Galveston Bay refinery supports local college

Community News

Mary Ann Amelang, COM vice president of institutional advancement; Mark Perry, operations manager at Texas City refinery and vice president of COM foundation’s board of directors; Ruth Rendon, Galveston Bay refinery community relations; and Sandi Belcher, Collegiate High School principal.

Marathon Petroleum Corporation’s (MPC’s) Galveston Bay refinery in Texas City, Texas, donated $16,000 to the College of the Mainland (COM) to support its Collegiate High School program and for scholarships to students seeking a process technology (PTEC) degree.

“The generosity that Marathon has showered upon the Collegiate High School for the past 14 years has been second to none,” Collegiate High School Principal Sandi Belcher said. “Funds provided by the company have helped pay for college textbooks, software and field trips for students from disadvantaged socioeconomic backgrounds,” added Belcher.

“The partnership between MPC and COM helped lay the foundation for a successful PTEC program,” said Senior Community Relations Representative Ruth Rendon. “MPC employees played a vital role in helping set the curriculum for the two-year associate of applied science degree program and some have even taught classes. The PTEC program at College of the Mainland serves as a model for other colleges throughout the country when it comes to training students.”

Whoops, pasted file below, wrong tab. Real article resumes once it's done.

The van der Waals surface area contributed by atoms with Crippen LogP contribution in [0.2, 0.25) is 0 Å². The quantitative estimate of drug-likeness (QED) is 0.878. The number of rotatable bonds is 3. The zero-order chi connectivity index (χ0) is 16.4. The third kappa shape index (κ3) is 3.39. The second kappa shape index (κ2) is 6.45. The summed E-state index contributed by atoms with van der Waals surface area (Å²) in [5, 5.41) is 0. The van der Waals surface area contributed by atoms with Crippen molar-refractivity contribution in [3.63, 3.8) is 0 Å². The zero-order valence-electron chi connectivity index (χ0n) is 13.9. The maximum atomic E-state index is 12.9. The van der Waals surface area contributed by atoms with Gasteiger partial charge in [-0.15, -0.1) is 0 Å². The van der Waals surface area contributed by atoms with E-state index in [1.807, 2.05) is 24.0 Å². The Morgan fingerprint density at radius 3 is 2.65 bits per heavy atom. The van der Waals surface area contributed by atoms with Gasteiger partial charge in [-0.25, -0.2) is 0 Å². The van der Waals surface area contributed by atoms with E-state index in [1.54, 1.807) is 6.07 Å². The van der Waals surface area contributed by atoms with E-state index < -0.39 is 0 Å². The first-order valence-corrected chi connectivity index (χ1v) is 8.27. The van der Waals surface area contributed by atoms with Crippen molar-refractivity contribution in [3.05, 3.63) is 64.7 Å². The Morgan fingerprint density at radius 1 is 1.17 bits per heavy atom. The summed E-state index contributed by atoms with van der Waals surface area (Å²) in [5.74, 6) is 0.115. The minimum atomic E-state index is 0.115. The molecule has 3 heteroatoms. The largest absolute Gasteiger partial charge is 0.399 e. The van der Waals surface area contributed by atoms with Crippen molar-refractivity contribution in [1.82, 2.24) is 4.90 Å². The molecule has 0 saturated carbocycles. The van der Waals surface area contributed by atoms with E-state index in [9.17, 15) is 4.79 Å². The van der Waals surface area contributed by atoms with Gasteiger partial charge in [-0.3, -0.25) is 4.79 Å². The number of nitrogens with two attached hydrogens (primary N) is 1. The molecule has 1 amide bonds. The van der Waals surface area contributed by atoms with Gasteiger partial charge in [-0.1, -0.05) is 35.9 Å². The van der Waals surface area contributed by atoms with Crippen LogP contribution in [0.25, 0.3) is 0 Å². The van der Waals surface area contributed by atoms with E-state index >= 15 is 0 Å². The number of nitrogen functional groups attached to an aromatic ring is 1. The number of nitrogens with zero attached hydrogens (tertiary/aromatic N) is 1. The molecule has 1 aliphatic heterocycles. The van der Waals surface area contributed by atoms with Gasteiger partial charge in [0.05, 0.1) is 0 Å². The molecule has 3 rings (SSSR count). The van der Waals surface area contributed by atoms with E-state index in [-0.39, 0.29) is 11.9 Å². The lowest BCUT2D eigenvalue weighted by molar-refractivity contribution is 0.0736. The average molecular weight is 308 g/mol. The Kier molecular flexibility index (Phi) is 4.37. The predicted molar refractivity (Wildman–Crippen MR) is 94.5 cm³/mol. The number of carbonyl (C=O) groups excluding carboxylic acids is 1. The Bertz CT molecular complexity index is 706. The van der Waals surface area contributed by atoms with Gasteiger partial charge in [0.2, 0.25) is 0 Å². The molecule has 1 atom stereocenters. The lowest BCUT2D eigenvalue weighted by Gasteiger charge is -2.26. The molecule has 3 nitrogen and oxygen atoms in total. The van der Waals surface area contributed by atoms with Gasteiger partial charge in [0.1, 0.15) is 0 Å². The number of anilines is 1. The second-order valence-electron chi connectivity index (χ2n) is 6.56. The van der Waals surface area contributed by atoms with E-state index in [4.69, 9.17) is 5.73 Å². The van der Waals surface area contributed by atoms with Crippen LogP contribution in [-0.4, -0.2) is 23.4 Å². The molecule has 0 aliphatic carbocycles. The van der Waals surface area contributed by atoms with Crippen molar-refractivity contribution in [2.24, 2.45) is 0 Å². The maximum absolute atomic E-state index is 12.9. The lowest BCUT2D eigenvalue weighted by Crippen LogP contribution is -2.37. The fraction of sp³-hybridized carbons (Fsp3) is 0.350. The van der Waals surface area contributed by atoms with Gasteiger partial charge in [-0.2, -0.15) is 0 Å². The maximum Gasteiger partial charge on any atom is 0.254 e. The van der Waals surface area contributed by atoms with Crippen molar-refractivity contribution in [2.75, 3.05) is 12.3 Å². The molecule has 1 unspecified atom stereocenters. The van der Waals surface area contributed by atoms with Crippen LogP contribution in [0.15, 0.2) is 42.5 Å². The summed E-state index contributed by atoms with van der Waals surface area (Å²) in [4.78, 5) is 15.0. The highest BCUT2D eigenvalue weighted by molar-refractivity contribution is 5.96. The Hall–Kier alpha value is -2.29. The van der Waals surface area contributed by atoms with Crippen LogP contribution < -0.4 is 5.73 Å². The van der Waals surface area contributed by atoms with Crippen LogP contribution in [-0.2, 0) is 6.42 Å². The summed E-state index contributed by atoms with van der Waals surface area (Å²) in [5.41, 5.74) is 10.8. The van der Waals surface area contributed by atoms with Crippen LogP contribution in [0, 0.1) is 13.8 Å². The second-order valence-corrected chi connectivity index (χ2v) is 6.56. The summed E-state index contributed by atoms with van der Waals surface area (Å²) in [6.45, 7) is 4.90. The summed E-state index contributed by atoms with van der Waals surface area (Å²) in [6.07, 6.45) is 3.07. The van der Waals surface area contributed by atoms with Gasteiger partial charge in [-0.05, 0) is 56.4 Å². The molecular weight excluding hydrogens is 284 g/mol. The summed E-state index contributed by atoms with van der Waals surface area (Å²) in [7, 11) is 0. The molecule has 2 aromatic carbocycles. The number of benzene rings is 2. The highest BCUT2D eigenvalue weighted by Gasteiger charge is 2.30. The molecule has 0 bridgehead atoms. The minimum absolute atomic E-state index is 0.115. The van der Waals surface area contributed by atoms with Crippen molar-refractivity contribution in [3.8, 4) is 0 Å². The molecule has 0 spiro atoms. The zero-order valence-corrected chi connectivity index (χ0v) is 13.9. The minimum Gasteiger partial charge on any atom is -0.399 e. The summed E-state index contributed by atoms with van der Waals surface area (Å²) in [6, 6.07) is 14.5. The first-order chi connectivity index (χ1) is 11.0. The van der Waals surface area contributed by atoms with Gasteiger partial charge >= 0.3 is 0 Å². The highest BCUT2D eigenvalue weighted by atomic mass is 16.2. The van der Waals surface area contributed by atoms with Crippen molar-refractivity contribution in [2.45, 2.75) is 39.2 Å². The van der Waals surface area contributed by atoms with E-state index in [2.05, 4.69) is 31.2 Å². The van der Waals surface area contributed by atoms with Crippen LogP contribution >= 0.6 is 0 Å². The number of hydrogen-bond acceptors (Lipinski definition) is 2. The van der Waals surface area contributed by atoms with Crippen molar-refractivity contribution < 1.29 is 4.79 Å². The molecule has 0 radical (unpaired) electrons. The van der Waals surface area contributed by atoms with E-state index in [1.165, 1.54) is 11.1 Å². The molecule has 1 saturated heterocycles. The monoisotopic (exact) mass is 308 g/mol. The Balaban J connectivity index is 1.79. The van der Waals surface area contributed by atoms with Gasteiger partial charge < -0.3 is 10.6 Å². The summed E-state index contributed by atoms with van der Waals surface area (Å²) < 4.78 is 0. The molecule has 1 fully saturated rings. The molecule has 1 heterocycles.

The connection between MPC and COM also serves as a pipeline for potential hires. Over the years, more than 400 graduates have been hired to work at MPC’s Galveston Bay and Texas City refineries.

The Collegiate High School is a high school within COM that allows area high school juniors and seniors to take college courses. Many of the students are first-generation college students who end up earning an associate’s degree and high school diploma at the same time. For the current school year, MPC is helping support 62 students.

“Without this assistance, these students, in most cases, would not be able to attend the Collegiate High School program,” Belcher said.